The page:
A: Throughout the five years and particularly early on when we were trying to establish the business model, I think there’s a quote from Barry Anderson from the OECD at the time, he said, “Kevin, cement dries quickly.” So if you want to build a true legislative budget office, don’t say you’re going to be there in five years, you’ve got to start with your first product.

There are all kinds of people with great experience that I had worked with in the past that provided advice, some was positive and some was saying, maybe there’s another way. It varied, everything from, one of the persons I worked for, Peter DeVries, who I just totally admired, a legendary director of fiscal policy, early on, he said, Kevin, does it really make sense for you to be putting your projections up before Minister Flaherty puts out his projections. So we had a discussion like that and there’s no public servant I admire more than Peter DeVries. And at the end of the day, it’s my call and my call, in that particular issue, was I wanted something in front of Parliament so the House finance committee, members of the opposition, actually had numbers before Minister Flaherty showed up or didn’t show up, in terms of the House finance committee, to present his budget or his updates. And the reason for that was, I think that you want a real debate on this environment: how much uncertainty around this environment, is the deficit cyclical or structural, do we have longer term issues? To do it afterwards and not to do it an independent way, to us, was just commenting from the peanut gallery. There’s nobody I respect more than Pete DeVries, but at the end of the day, I’m responsible for that type of approach. There’s lots of these decisions that we did debate along the way.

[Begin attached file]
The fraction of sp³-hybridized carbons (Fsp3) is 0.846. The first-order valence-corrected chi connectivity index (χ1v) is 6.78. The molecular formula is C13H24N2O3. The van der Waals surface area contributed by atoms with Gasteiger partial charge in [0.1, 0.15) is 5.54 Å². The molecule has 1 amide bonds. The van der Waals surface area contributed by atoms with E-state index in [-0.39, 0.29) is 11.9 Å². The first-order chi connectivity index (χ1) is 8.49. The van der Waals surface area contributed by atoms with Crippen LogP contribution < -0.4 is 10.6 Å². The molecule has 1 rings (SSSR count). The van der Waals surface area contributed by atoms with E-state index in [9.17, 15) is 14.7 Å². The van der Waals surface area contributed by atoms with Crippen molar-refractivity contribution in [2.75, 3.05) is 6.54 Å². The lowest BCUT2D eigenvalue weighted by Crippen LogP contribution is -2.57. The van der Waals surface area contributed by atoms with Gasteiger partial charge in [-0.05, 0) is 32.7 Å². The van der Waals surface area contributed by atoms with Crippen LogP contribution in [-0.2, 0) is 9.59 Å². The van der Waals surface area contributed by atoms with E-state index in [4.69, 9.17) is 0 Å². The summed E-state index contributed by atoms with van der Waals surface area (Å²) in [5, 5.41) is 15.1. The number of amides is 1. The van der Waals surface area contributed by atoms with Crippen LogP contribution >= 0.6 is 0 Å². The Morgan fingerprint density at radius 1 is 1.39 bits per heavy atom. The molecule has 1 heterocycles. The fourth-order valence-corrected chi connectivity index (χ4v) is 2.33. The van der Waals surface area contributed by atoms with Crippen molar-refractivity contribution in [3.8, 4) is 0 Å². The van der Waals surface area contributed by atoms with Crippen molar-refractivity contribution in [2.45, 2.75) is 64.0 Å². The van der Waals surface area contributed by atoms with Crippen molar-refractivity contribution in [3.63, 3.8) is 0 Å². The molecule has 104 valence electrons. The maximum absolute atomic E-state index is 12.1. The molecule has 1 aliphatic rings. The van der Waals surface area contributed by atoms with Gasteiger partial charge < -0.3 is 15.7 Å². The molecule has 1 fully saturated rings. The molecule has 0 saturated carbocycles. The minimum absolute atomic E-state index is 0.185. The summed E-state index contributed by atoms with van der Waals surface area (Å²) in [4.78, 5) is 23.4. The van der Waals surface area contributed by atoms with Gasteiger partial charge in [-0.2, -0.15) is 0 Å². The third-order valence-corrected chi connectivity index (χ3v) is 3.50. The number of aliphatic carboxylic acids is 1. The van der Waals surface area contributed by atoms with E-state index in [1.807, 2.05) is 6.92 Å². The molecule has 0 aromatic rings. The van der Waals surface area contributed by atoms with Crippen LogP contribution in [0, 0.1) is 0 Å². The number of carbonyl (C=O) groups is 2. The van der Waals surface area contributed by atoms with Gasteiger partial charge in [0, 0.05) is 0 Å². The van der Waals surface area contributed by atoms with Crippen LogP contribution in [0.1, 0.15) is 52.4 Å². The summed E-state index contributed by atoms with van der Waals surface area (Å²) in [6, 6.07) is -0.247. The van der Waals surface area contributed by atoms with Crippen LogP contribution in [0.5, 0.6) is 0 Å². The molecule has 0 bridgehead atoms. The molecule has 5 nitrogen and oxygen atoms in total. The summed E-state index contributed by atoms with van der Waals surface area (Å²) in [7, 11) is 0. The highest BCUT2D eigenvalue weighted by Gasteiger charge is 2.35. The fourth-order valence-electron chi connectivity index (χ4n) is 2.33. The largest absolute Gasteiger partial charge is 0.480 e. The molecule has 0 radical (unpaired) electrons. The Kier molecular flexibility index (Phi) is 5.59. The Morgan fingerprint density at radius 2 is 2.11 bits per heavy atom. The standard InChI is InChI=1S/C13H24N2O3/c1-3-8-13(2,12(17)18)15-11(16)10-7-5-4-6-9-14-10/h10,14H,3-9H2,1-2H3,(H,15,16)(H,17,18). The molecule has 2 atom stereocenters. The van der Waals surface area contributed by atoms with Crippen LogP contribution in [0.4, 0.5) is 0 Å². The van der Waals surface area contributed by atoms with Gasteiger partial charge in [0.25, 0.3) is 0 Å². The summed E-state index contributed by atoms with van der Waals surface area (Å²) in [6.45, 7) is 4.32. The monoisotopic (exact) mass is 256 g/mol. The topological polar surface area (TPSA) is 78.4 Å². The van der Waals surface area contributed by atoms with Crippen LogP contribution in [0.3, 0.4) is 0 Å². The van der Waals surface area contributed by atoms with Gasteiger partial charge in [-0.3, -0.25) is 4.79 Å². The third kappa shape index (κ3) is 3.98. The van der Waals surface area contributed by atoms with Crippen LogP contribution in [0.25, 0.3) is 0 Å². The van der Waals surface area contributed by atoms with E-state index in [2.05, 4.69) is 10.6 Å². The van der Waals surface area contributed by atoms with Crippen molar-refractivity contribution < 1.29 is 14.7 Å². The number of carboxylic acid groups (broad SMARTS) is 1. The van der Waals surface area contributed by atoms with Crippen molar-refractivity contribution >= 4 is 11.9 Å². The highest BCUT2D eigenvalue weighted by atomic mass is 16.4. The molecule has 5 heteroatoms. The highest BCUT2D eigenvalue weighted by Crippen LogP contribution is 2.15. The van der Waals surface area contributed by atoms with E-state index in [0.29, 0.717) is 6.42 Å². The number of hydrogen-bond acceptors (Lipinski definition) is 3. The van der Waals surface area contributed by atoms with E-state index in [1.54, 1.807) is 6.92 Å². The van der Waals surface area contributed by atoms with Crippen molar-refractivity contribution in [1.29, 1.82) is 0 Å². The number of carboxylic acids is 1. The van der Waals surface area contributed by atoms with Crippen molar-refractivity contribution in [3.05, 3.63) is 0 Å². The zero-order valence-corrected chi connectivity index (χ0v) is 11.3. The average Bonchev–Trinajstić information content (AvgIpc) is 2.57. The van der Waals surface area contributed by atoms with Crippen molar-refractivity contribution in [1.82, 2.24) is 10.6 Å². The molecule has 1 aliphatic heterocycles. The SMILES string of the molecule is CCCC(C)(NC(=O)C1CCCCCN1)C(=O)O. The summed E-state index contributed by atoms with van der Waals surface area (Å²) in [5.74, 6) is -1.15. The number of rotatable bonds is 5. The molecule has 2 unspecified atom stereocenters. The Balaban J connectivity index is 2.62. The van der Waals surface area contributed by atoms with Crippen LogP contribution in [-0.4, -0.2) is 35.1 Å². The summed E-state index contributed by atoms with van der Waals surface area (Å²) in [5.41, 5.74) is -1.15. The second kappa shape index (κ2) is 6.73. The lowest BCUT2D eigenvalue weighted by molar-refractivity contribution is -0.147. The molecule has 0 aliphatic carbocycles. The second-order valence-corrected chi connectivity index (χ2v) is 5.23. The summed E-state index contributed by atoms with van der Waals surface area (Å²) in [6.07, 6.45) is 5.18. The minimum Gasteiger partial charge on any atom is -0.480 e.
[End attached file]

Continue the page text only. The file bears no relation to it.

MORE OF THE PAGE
Q: Tom Mulcair’s private member’s bill before the House to change the mandate for the PBO, do you think it goes far enough?

A: It would. It would go very far, in terms of correcting the problem that we’re experiencing right now. And I think what we’re seeing playing out right now is really just a problem of the legislation, which was not properly established. I was appointed by the Prime Minister, I work for this Prime Minister as a public servant. And I work at pleasure. Who really wants to work at pleasure? They would be more comfortable being dismissed by cause. And when you take a job and you’re appointed by a prime minister and you’re the watchdog of the finances of the prime minister’s government, at the get go, with the opposition, there’s not going to be trust. You can clean these things up and I think the private member’s bill starts to look at those issues.